Drug injecting is the major determinant of bloodborne infections, such as HIV and hepatitis B and C. In IDUs, injecting can also be a major risk factor for transmission of other infections such as tetanus, HTLV, malaria, syphilis, hepatitis A, wound botulism and GBV-C (6, 19). In the EU, drug injecting is mostly associated with problematic opiate use, although Sweden and Finland report large numbers of amphetamine injectors, and cocaine use is increasing among (former) problem opiate users (5). Data from drug treatment suggest that injecting drug use has declined during the 1990s in some countries, but not in others (Fig 4). Recent national estimates of injecting vary from 2 to 6 injectors per 1000 population aged 15 to 64 (5,9). In total there are an estimated 600 000 to 900 000 active IDUs in the 15 EU countries, of whom about two thirds are infected with HCV (5,10). Drug injecting is on the rise in the new EU countries of Central Europe and large HIV outbreaks in IDUs have been reported in the Baltic countries (11,20).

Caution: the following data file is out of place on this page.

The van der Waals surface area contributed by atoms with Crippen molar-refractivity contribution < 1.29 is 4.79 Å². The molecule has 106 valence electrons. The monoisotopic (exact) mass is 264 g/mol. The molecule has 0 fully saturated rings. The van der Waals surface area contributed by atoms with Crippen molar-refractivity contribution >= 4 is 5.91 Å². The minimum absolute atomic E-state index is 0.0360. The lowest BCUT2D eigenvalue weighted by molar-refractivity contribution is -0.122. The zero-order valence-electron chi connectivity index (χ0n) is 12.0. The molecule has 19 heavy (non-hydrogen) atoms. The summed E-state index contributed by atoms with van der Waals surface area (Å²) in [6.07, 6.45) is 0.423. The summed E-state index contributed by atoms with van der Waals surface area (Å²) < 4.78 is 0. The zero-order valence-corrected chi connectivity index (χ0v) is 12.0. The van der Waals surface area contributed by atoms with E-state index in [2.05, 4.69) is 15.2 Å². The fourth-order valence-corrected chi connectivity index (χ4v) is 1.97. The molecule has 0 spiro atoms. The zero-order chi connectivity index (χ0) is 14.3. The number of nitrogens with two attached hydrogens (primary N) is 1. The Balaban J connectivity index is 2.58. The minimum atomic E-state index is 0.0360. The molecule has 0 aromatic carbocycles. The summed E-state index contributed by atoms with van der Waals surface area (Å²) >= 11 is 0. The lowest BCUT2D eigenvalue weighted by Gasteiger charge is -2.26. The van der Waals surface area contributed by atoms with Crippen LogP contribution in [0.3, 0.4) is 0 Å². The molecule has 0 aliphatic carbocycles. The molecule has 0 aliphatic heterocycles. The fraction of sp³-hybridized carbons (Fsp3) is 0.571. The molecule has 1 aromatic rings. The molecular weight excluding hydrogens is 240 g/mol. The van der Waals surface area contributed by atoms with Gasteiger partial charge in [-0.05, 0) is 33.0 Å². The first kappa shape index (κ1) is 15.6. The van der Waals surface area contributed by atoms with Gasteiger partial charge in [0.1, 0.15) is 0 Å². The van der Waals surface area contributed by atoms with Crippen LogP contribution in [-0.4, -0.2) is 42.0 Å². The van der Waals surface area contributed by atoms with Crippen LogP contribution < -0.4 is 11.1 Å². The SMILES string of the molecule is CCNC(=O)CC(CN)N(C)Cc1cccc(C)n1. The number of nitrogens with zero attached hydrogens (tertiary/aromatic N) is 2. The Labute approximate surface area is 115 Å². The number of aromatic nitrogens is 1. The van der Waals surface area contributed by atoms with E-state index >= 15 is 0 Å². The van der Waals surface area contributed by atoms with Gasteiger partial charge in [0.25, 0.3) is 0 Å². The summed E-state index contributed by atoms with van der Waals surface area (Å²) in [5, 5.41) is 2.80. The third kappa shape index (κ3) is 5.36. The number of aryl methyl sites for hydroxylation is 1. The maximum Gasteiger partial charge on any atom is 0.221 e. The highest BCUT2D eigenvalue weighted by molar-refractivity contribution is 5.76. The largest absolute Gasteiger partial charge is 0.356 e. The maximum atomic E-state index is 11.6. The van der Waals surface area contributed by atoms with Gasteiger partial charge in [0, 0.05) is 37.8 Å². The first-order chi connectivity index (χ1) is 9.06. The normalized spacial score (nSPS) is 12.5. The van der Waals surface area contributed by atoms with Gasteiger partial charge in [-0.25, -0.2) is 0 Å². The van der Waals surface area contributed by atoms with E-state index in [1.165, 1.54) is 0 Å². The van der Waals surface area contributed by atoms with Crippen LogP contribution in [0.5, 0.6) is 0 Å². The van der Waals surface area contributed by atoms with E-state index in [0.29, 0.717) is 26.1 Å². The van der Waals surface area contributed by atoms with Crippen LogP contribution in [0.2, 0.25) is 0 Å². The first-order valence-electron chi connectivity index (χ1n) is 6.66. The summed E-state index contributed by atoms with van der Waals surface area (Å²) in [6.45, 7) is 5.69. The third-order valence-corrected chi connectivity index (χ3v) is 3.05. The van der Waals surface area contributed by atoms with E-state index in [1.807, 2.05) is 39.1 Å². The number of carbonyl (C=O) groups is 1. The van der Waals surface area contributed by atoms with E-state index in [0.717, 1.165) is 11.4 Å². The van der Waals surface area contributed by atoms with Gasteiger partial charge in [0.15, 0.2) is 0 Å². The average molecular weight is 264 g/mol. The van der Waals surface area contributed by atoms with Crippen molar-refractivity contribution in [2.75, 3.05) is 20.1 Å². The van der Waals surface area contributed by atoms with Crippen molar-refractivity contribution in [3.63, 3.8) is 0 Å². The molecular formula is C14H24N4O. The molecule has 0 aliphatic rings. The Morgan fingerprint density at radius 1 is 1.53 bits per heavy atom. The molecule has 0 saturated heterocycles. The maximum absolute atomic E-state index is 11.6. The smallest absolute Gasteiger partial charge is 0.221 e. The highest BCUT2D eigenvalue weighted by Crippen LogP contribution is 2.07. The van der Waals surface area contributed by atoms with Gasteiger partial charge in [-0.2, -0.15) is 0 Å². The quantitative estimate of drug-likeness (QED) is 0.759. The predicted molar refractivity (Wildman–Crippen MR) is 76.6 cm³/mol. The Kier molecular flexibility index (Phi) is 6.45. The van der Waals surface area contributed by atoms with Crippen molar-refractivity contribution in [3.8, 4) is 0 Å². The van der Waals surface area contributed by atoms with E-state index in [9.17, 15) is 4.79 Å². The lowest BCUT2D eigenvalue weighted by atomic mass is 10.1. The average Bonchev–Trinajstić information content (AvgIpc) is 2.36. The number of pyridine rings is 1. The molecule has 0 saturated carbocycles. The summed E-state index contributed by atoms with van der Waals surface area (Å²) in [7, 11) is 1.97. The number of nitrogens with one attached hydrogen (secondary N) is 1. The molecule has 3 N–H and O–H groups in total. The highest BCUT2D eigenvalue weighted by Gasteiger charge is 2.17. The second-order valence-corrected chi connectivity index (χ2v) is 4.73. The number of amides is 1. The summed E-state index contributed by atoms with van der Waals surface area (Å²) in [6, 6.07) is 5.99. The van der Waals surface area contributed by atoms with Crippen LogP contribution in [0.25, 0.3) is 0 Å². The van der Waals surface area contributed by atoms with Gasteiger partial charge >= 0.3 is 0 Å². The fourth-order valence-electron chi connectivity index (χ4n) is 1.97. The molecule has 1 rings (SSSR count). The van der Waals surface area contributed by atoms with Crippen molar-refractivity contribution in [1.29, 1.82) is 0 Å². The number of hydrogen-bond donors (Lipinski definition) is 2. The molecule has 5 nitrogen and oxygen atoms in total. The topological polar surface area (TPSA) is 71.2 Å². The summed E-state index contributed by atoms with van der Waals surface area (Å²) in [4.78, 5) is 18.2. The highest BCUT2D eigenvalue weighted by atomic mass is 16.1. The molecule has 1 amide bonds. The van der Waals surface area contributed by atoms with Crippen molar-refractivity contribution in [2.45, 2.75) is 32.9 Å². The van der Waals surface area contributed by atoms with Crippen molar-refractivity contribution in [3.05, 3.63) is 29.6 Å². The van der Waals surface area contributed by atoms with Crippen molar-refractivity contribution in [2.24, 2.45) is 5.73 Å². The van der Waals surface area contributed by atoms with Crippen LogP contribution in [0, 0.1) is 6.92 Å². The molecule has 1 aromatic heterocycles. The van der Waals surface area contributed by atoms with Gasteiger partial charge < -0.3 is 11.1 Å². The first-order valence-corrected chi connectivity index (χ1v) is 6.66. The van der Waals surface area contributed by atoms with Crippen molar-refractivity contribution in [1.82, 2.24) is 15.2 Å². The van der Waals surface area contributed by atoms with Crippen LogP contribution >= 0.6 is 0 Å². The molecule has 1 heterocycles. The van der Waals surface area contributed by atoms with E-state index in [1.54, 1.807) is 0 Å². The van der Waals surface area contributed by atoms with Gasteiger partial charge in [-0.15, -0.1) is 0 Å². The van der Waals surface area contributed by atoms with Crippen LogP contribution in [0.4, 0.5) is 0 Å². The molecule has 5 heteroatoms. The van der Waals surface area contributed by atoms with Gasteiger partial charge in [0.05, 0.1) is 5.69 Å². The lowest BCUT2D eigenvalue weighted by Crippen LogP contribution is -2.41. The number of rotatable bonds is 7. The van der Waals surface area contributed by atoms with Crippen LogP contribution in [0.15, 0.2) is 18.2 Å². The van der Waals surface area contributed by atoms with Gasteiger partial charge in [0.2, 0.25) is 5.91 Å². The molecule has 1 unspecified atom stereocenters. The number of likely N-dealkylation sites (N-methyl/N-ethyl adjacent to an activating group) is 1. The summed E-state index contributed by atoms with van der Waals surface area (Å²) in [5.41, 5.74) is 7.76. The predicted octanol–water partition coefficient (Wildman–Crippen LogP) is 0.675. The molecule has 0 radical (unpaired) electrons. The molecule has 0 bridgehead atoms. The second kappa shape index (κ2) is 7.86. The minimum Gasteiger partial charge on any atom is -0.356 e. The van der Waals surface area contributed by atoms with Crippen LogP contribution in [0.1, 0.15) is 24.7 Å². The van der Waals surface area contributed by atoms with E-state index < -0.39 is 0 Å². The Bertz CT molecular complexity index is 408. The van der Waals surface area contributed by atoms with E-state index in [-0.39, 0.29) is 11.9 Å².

Prevention of infections in IDUs is difficult, but some effective measures exist. Needle exchange and methadone maintenance are cost-effective to prevent HIV (10,12,13) and possibly also HCV (13). These and other measures such as HBV vaccination and HIV testing and counselling are being implemented in all 15 EU countries, but coverage of IDUs by most measures is poor in some countries(5,14), while the situation is worse in most new EU countries (11). Despite rapid improvements in highly active antiviral treatments, access to treatment of IDUs may vary between sub-optimal for HIV (15) to very low in the case of HCV (16).

The EMCDDA is coordinating an EU-wide expert network on drug related infectious diseases. This includes routine collection and analysis of existing data on prevalence and interventions (5), collaboration between existing and new sero-behavioural studies in IDUs (17), as well as early warning in cases of outbreaks of serious illness in IDUs related to injectable drugs (18). Work in close collaboration with national focal points, other partner institutions, and related expert networks has resulted in expanded EU datasets and yearly EU analyses on prevalence and trends of HIV, HCV and HBV in IDUs and IDU-specific interventions (5).

Figure 1. HCV antibody prevalence in IDUs who have been injecting for under 2 years


Figure 2. HIV antibody prevalence in IDUs who have been injecting for under 2 years


Note for figs 1-2